Behind the politicians and pop stars on display at the Gleneagles summit of the Group of Eight (G8) on 6-8 July, look out for another contingent of professionals: non-government organisations (NGOs). The aid agencies will be there in strength, promoting their solutions for Africa’s ills, rallying their troops and rattling collection-boxes. And the boxes will have to be big to contain billions of dollars in new aid money if the British hosts, Tony Blair and Gordon Brown, get their well-intentioned way.
Who monitors the NGOs?
There is a final, troubling concern. The growth in civil society has been one of the most encouraging developments in Africa in recent years. Two developments have been the catalyst: deregulation of the state-controlled TV and radio sector, and the privatisation of the telecommunication sector. The result is that more information is available to African citizens, and an explosion in mobile-phone ownership is transforming the practice and possibilities of communication (Ghana is a particularly interesting example).
Foreign NGOs’ stance towards this trend is problematic. Many are uneasy about the privatisation trend, fearing the impact on water and energy supplies especially. There is also a sense that they are locked in an ideological cast of mind, fighting battles on African soil that have long been lost in the countries where they are based.
All this makes the case for an independent inquiry to answer some critical questions: how successfully has the NGO movement performed in meeting its stated objectives? Does NGO aid work for the benefit of the African (and other) people it aims to help, and if so, how well?
And if it does not, should the people who will be rattling their collection-boxes in Gleneagles share part of the blame for Africa’s development disasters?
The aid business is booming. As Africa’s crisis has deepened and its problems have multiplied, so the number of foreign NGOs has risen. There were a few hundred in the 1960s. There are thought to be well over 25,000 today, their staff swelling the continent’s army of outsiders. They don’t come cheap. An estimated $4bn is spent annually on recruiting some 100,000 expatriates.
The result is that there are more foreigners working on development issues in Africa than there were in the 1950-1970s era of independence. They are helping to run everything from ministries to mines, working as behind-the-scenes policy-makers or performing heroics on the frontline in the battle against poverty.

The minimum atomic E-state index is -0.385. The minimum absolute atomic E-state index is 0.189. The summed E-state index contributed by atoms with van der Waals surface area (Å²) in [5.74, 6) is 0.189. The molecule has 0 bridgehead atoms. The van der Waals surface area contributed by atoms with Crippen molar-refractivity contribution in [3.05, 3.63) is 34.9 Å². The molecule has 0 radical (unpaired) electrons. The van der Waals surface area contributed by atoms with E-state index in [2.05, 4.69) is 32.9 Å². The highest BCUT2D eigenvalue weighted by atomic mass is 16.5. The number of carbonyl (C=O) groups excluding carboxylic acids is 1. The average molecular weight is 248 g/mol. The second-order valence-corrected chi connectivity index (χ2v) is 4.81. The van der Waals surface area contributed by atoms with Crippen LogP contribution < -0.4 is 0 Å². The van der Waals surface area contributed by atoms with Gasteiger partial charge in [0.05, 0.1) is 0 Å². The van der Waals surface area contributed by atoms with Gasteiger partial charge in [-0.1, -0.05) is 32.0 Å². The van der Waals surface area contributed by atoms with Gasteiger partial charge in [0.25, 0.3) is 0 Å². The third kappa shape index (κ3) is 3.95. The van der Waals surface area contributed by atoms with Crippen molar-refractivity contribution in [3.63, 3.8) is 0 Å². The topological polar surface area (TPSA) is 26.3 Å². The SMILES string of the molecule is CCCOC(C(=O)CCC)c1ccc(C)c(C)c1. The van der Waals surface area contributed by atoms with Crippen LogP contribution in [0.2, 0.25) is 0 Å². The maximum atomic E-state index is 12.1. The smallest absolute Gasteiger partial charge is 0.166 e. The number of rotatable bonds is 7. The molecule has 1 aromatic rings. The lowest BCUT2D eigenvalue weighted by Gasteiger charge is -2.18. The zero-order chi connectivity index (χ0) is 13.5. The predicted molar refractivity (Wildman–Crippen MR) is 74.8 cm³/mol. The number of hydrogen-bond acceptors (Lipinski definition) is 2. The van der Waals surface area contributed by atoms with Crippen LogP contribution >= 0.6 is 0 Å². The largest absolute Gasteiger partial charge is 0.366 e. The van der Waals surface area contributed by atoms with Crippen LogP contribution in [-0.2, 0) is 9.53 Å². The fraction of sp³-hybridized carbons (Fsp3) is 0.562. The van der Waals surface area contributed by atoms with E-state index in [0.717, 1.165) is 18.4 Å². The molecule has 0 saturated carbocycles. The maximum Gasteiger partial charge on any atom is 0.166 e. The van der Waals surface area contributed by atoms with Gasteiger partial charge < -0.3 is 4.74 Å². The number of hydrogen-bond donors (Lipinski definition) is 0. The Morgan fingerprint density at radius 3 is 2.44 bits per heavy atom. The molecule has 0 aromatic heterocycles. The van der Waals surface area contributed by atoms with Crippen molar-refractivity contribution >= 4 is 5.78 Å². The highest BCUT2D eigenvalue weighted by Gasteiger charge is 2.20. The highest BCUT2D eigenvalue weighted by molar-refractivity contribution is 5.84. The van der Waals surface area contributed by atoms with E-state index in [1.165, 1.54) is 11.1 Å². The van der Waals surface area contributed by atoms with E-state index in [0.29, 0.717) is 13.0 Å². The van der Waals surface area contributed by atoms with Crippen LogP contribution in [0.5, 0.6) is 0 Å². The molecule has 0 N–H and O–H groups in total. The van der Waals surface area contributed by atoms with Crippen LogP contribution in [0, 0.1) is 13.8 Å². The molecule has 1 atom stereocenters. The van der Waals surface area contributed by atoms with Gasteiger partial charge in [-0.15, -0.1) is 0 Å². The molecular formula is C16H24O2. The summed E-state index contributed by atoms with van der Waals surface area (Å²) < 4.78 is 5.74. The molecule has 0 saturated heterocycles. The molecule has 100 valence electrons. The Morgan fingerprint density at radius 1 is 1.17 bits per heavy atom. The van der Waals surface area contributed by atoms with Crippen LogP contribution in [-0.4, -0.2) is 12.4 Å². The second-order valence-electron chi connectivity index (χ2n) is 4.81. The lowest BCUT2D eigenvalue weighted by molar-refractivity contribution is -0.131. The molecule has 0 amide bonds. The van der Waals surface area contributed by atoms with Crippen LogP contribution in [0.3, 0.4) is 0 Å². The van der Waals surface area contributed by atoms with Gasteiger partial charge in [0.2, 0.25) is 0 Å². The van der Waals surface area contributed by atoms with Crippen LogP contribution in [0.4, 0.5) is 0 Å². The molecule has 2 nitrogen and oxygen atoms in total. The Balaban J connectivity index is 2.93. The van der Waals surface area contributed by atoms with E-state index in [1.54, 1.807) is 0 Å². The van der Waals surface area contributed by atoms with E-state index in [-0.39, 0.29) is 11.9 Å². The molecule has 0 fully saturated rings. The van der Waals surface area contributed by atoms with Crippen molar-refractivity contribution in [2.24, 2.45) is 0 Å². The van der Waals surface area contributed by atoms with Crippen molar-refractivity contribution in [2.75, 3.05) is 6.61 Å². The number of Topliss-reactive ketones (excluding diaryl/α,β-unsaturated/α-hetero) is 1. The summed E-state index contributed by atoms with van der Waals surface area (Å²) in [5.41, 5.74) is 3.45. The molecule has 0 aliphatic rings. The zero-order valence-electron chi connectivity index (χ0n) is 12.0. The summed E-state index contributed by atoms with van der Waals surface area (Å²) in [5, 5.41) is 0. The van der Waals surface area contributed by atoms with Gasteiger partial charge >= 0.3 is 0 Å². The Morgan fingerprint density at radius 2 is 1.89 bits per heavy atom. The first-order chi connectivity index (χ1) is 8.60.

This in itself need not be cause for concern, were it not for another fact: as foreigners go in to take up short-term contracts, skilled Africans are leaving, in their droves, to work abroad – some 70,000 a year.
Some of these revealing nuggets about the condition of Africa come from the 460-page report of the Commission for Africa set up by Tony Blair, published in March 2005. Our Common Interest: Report of the Commission for Africa is near-comprehensive in its coverage of Africa’s problems, and often innovative in its suggestions of how to resolve them, but there is one thing it does not do: ask whether this growing foreign presence – and the NGOs in particular – may be not just a symptom of Africa’s crisis, but part of the cause.
Why are there so many NGOs? How do they coordinate? Where do they get their money? What proportion of their funds comes from official aid agencies, who increasingly use the NGOs as a conduit? How effectively do the NGOs spend these funds? Are they adept at spinning the aid story at home, but lacking in professionalism in the field? In short, do the NGOs have power and influence without responsibility?
No one can feel anything but admiration for emergency humanitarian missions, such as the International Committee of the Red Cross (ICRC). The NGO role, however, is different. It usually goes well beyond assistance to people in dire distress. NGOs have become players in the medium-to-long-term development of the country or region where they are based.
A Kenyan case-study
Few countries better illustrate the need for an independent assessment of the impact of NGOs in Africa than Kenya, once seen as one of the continent’s rare success stories.
Stand on any Nairobi street corner and count the passing four-wheel drive vehicles of the voluntary aid agencies. Their door panels proclaim their involvement in just about every social, economic and environmental issue under the sun, from the evils of female circumcision to solar energy.